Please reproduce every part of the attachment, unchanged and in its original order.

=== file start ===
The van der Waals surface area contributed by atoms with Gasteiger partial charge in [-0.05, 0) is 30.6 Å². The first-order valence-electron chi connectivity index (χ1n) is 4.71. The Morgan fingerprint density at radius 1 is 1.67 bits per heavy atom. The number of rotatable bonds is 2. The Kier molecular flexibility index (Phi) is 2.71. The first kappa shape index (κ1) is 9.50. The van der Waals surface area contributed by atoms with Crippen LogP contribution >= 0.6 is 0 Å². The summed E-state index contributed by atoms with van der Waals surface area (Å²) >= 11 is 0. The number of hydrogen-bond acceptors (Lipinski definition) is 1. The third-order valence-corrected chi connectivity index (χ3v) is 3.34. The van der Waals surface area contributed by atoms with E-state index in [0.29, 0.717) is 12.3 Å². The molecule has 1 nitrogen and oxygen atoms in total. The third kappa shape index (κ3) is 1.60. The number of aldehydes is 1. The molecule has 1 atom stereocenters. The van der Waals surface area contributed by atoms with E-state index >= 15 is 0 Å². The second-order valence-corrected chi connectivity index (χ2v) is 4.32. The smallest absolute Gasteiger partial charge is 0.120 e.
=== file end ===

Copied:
The van der Waals surface area contributed by atoms with Gasteiger partial charge in [-0.05, 0) is 30.6 Å². The first-order valence-electron chi connectivity index (χ1n) is 4.71. The Morgan fingerprint density at radius 1 is 1.67 bits per heavy atom. The number of rotatable bonds is 2. The Kier molecular flexibility index (Phi) is 2.71. The first kappa shape index (κ1) is 9.50. The van der Waals surface area contributed by atoms with Crippen LogP contribution >= 0.6 is 0 Å². The summed E-state index contributed by atoms with van der Waals surface area (Å²) >= 11 is 0. The number of hydrogen-bond acceptors (Lipinski definition) is 1. The third-order valence-corrected chi connectivity index (χ3v) is 3.34. The van der Waals surface area contributed by atoms with E-state index in [0.29, 0.717) is 12.3 Å². The molecule has 1 nitrogen and oxygen atoms in total. The third kappa shape index (κ3) is 1.60. The number of aldehydes is 1. The molecule has 1 atom stereocenters. The van der Waals surface area contributed by atoms with E-state index >= 15 is 0 Å². The second-order valence-corrected chi connectivity index (χ2v) is 4.32. The smallest absolute Gasteiger partial charge is 0.120 e.